If our wait for the appetizer had been shorter, we likely could have polished off more “choriqueso.” But we somewhat reluctantly moved it aside to allow room for main dishes. Taqueria Mexico’s practice of serving items — from tacos to salads — on large, wooden boards plays up presentation but also tends to crowd the table. It also makes swapping plates, as my partner and I frequently do, somewhat cumbersome.

Positioned atop the boards, metal troughs keep tacos upright and toppings from spilling out. My son’s tacos kept pico de gallo and guacamole on the side while my fish tacos boasted both under lush garnishes of shredded cabbage, pickled onion and microgreens. His single-minded preference for meat left generous portions of guacamole and salsa for others at the table.

A heap of chopped lettuce, mingled with microgreens, bulked up with croutons, sprinkled with cheese and artfully drizzled with dressing delighted my younger son. The dish surpassed our expectations of a straightforward Caesar, owing to halved cherry tomatoes and shaved watermelon radish — both particular favorites of my veggie-loving kid. Tucking right in, he readily acknowledged there was plenty to share and even accepted a bite of his brother’s taco.

Shaved watermelon radish also adorned the ceviche’s melange of lemon-marinated seafood, cucumber, onions and peppers. Separate portions of fish, shrimp and octopus ceviche reposed in the tray’s three compartments.

The shrimp, just barely cured in citrus and spices, were still slightly gelatinous while the octopus was so tender that I mistook it for fish. The fish ceviche constituted mild but firm mahi mahi that, although falling slightly short of flavorful, at least didn’t have the muddy undertone of tilapia widely served in the region’s Mexican restaurants.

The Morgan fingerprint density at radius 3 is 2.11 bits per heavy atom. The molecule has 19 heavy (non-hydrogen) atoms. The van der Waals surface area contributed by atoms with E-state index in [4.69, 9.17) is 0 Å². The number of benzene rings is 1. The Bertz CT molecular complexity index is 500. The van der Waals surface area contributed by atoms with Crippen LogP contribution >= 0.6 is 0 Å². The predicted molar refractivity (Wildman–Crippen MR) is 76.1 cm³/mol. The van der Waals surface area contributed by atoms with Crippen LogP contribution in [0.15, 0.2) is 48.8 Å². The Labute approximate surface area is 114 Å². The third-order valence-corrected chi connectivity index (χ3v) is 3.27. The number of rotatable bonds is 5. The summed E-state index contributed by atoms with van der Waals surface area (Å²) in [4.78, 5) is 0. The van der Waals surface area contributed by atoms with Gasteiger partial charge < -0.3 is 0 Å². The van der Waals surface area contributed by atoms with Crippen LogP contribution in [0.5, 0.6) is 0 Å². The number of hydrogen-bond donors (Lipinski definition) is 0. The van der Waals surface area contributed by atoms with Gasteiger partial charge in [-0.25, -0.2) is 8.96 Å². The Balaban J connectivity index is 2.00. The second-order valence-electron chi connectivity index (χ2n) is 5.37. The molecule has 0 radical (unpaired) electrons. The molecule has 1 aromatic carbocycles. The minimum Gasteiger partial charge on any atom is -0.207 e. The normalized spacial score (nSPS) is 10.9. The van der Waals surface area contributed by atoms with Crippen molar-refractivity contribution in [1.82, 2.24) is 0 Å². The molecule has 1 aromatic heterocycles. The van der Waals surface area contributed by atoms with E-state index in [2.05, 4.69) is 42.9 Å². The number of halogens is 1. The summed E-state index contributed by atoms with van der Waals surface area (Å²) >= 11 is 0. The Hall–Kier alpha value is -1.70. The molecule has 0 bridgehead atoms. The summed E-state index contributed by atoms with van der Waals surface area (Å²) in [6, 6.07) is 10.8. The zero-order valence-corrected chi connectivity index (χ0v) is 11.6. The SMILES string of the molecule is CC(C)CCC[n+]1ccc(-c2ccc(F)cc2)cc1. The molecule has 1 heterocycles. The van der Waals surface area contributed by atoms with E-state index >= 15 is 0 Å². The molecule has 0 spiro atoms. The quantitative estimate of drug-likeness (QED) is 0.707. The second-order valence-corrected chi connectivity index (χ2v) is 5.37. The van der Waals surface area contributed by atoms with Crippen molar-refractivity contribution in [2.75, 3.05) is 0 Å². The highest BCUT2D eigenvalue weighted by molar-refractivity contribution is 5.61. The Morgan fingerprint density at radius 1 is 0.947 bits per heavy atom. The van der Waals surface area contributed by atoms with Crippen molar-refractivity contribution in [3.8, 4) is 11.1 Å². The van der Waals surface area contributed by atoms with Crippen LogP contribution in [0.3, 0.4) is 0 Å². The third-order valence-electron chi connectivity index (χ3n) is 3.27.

Indeed, the seafood quality at Taqueria Mexico is a cut above, which should encourage more diners toward four shrimp entrees, including scampi and bacon-wrapped, as well as mahi mahi prepared with garlic, cilantro, rosemary or guajillo chile, each $22. There’s even grilled octopus served with grilled potatoes for $25.

Compared with the ceviche’s impeccable texture and spot-on seasoning, my taco’s battered and fried fish was slightly dry and short on flavor. A glass of Kriselle Cellars sauvignon blanc ($11) refreshed my palate. I was pleased and somewhat surprised to spy “a beautiful selection of local wines” on Taqueria Mexico’s beverage list. Del Rio, Quady North, Wooldridge Creek and Cliff Creek Cellars also are represented.

Berry flavor was my partner’s pick from the list of 16 margaritas, augmented with headings for mojitos, “mules,” micheladas, mimosas and signature cocktails. Most don’t designate a price, but the average falls between $10 and $14.

Located at 137 S.E. H St., Taqueria Mexico is open from 3 to 9 p.m. Monday and Wednesday through Saturday, until 8 p.m. Sunday. Call 541-471-1255 or see facebook.com/taqueriamexicoVF

Features editor Sarah Lemon has relished the Rogue Valley’s dining scene for two decades as one of the original contributors to Tempo’s dining column. Her palate has helped to judge some of the region’s culinary competitions and festivals. An avid home cook, she writes The Whole Dish column that publishes biweekly in A la Carte. Read more at mailtribune.com/lifestyle/the-whole-dish. Follow @the.whole.dish on Instagram, @thewholedish on Twitter or see facebook.com/thewholedish.